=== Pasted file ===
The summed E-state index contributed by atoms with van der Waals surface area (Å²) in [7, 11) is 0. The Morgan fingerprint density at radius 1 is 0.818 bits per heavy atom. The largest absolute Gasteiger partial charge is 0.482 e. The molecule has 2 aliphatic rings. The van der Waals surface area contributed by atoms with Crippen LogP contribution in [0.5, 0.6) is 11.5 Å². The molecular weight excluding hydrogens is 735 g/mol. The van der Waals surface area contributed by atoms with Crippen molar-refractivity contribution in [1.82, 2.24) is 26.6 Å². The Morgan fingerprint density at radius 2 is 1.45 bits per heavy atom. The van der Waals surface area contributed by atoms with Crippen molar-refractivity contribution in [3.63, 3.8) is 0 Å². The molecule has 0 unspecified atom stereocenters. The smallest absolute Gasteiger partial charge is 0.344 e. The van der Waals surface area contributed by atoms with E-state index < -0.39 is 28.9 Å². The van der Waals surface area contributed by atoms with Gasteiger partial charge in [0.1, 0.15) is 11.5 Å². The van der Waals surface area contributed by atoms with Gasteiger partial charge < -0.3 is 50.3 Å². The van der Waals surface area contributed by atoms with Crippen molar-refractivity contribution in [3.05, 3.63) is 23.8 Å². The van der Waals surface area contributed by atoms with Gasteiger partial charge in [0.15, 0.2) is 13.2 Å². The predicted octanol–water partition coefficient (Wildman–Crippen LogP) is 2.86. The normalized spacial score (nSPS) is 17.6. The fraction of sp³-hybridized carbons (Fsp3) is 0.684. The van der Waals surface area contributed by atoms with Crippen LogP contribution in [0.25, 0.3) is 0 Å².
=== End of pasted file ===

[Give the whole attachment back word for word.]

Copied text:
The summed E-state index contributed by atoms with van der Waals surface area (Å²) in [7, 11) is 0. The Morgan fingerprint density at radius 1 is 0.818 bits per heavy atom. The largest absolute Gasteiger partial charge is 0.482 e. The molecule has 2 aliphatic rings. The van der Waals surface area contributed by atoms with Crippen LogP contribution in [0.5, 0.6) is 11.5 Å². The molecular weight excluding hydrogens is 735 g/mol. The van der Waals surface area contributed by atoms with Crippen molar-refractivity contribution in [1.82, 2.24) is 26.6 Å². The Morgan fingerprint density at radius 2 is 1.45 bits per heavy atom. The van der Waals surface area contributed by atoms with Crippen molar-refractivity contribution in [3.63, 3.8) is 0 Å². The molecule has 0 unspecified atom stereocenters. The smallest absolute Gasteiger partial charge is 0.344 e. The van der Waals surface area contributed by atoms with E-state index < -0.39 is 28.9 Å². The van der Waals surface area contributed by atoms with Gasteiger partial charge in [0.1, 0.15) is 11.5 Å². The van der Waals surface area contributed by atoms with Gasteiger partial charge < -0.3 is 50.3 Å². The van der Waals surface area contributed by atoms with Crippen molar-refractivity contribution in [3.05, 3.63) is 23.8 Å². The van der Waals surface area contributed by atoms with Gasteiger partial charge in [0.15, 0.2) is 13.2 Å². The predicted octanol–water partition coefficient (Wildman–Crippen LogP) is 2.86. The normalized spacial score (nSPS) is 17.6. The fraction of sp³-hybridized carbons (Fsp3) is 0.684. The van der Waals surface area contributed by atoms with Crippen LogP contribution in [0.25, 0.3) is 0 Å².